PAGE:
Posts by Kevin McLynch

We have all seen the high level basketball players that make the game look so easy. All the way from the NBA down to your local organized league with your buddies. It seems some players just have it, that skill set or natural born ability that you feel you will just never reach. No matter the level or age group you participate in there is always a way to up your game. Of course, there are the athletes where ball handling and shooting comes more natural and easier for. Even the most gifted player had to put in the work to develop their game. Believe it or not practice does indeed make perfect when it comes to your on court performance. Having the physical attributes like size, speed and agility does give you an advantage, but a fundamental approach to the game is where it all begins.

The most basic skills of basketball are shooting and dribbling, without these two skills you will not get very far. There are many more elements to the game of basketball for a player to be complete and well-rounded but we all know without good ball handling and a consistent shot you really are limited in what you can contribute to your team.

Let’s go ahead and review three drills for both shooting and dribbling for new players first being introduced to basketball and for those players who have been in the game for a while but want to keep their abilities at the top of their game. Everyone from weekend warriors playing at the neighborhood court to those aspiring to go as far as possible can learn from these drills.

Dribbling at Different Levels

Depending on the situation you are in on the court will determine how you are dribbling the ball. You will dribble differently if a defender is playing way off of you because you are bringing the ball up across mid-court versus if you are driving in the lane looking to dish or finish. Practicing your dribble height or level depending on the situation will help program your eye hand coordination to the point that it is almost automatic, like second nature. Practice changing levels as if bringing up the ball where you can dribble more relaxed at about chest high standing more upright. Then lean over a little as if you are entering the top of the key now dribbling about waist high. Finally go low as if you have defenders reaching in on you but keep your eyes up so you can recognize team mates who are open. Run through these progressions on a regular basis so you can use them during an actual game.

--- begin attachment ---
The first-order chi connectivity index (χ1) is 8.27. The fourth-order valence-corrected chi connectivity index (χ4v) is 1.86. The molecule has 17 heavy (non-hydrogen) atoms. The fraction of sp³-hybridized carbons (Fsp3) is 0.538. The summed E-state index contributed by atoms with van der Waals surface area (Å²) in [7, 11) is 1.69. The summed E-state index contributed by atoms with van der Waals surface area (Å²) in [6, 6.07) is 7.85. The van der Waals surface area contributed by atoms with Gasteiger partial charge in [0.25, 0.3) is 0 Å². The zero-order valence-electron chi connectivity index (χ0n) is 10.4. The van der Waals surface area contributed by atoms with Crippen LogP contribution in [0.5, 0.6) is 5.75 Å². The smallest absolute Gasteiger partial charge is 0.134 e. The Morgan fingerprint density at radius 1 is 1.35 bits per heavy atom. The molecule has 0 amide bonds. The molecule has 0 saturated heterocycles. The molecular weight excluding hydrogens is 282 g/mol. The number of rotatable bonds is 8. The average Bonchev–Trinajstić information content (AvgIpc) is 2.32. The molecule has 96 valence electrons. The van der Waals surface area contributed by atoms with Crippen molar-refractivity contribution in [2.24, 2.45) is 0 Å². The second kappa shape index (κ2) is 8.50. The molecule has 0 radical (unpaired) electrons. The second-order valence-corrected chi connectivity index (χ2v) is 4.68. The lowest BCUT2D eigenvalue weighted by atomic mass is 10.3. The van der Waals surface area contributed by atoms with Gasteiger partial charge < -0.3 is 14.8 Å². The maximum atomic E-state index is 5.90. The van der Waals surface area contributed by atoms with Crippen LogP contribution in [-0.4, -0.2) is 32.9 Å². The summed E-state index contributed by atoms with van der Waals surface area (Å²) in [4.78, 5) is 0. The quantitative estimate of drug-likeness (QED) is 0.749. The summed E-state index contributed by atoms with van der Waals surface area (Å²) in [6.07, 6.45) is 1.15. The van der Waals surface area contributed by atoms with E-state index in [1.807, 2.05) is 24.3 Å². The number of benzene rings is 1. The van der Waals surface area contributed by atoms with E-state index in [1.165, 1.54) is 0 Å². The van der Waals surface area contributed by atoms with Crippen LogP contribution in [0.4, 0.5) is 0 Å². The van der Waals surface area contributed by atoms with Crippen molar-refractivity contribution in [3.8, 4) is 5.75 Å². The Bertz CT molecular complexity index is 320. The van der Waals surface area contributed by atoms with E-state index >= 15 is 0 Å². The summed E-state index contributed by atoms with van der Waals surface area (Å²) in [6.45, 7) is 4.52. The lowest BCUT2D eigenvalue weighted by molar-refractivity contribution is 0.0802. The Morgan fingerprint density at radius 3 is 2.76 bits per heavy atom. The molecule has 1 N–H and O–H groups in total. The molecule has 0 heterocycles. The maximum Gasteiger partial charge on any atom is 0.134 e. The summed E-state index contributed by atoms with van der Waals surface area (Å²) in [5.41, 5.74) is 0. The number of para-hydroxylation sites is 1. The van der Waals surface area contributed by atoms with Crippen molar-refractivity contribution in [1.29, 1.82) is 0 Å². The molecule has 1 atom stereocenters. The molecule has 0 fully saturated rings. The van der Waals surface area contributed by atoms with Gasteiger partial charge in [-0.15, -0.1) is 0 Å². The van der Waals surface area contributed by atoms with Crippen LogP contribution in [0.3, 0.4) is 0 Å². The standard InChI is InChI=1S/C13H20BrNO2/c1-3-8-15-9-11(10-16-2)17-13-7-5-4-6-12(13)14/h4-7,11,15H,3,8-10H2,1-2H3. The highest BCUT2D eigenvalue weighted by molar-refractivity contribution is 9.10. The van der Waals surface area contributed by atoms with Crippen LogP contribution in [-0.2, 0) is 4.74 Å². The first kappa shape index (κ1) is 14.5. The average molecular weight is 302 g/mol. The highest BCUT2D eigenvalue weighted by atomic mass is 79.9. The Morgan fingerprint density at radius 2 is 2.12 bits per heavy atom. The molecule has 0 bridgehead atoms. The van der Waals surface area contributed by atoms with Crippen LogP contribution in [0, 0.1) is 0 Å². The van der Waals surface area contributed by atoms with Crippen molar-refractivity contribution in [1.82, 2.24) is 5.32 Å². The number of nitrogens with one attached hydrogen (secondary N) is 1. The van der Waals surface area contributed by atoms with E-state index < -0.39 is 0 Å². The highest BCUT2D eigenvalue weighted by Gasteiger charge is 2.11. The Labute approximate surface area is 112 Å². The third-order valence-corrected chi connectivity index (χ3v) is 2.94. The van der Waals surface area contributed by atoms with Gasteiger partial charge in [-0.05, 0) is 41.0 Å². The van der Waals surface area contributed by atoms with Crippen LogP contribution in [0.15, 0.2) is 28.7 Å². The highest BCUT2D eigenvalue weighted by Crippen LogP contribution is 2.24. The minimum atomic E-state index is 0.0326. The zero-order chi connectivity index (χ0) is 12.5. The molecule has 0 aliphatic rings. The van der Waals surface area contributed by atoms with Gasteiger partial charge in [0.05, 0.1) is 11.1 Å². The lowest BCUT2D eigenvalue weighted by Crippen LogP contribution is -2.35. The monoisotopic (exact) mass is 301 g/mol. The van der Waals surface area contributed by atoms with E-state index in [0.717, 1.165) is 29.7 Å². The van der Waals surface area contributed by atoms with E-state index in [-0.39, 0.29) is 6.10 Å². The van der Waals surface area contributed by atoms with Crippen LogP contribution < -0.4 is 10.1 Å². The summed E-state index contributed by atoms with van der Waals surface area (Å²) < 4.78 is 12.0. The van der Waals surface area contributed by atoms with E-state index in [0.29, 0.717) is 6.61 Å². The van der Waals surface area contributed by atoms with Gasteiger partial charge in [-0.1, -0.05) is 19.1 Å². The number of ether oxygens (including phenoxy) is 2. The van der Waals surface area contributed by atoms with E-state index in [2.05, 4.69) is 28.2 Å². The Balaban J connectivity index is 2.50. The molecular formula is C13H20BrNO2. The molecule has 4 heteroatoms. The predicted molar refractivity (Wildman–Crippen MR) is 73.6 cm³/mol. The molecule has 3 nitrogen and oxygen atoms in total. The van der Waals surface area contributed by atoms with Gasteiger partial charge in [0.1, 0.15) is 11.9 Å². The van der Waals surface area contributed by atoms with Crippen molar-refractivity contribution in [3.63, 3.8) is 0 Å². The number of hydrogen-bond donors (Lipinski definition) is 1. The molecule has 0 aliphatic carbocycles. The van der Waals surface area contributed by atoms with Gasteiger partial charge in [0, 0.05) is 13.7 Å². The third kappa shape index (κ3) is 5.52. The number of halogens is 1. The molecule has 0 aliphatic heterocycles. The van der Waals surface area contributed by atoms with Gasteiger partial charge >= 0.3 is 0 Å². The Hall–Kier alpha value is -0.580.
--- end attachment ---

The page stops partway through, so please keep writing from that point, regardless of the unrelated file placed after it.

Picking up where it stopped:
Weak Side Dribbling

To bring your game to the new heights you must become strong with both sides of your body in particular using your weaker hand when dribbling the ball. It is very important to be able to use your body as a way to keep a defender away from the ball. If you are driving down the left side but dribbling with your right hand or the inside of your body, it is almost a guarantee you could get the ball poked away or even stolen.

High level basketball players spent time perfecting dribbling with their offhand so they can crossover in an instant and keep the play alive in pursuit of finding an open teammate or finishing with a shot. If you favor one side the other team can try to trap you and force an error or turnover. Start slowly by spending time paying attention to how you use your strong hand to dribble the ball. You may even want to record it on your phone for reviewing. First stand in one spot and just work your weak hand for 10 bounces then crossover to the strong side for 10 bounces. Pay attention to the differences in both sides and repeat for a set time. Once that becomes more natural try moving around slowly using your weak hand to dribble. As you become more comfortable you can pick up the pace and even practice game situations where using the less dominant hand will be of importance. Using your “other” hand to dribble really adds a dimension to your game that will always pay off.

The Crossover

Basketball players are some of the most agile athletes in all of sports. To be able to stop on a dime and change direction in a split second is one of the most vital skills to have on the court. It makes you hard to defend and even harder to predict which way you may go. Keeping the defender on their heels makes you a problem for the other team. This is why having a killer crossover comes in clutch during a game. To incorporate a quick change of direction involves great athleticism and being one step ahead of the opposition. Having the ability to move quickly from side to side means nothing if you can’t take the ball with you. This is where the term “having handles” really comes into play.

Start by passing the ball between both hands slowly at chest height all while walking slowly. Once you are good with that then go ahead and once again imagine entering the top of the key where the court gets tighter and dribble the ball lower now and switch hands even quicker. Lastly, to complete all levels of your capabilities go even lower around the height of your knees and practice flicking the ball back and forth while changing direction as if faking out an opponent trying to keep up with you. Using head movement and other subtle moves is beneficial but having lightning quick reflexes with the ball is the most useful of skills for dribbling.

Conclusion

Having an all-around game eliminates weakness and is always everyone’s goal. For those players who are willing to put in the work when nobody is looking is what will separate them from the rest. Practicing the same drills over and over can seem boring but it is valuable for the next time you step on the court. With everyday hard work and practice you will feel your skills develop and improve plus your confidence will grow. Knowing you put in the time is a reward by itself and seeing that hard work payoff in a game let’s everyone else know you are a player to be respected out on the court.

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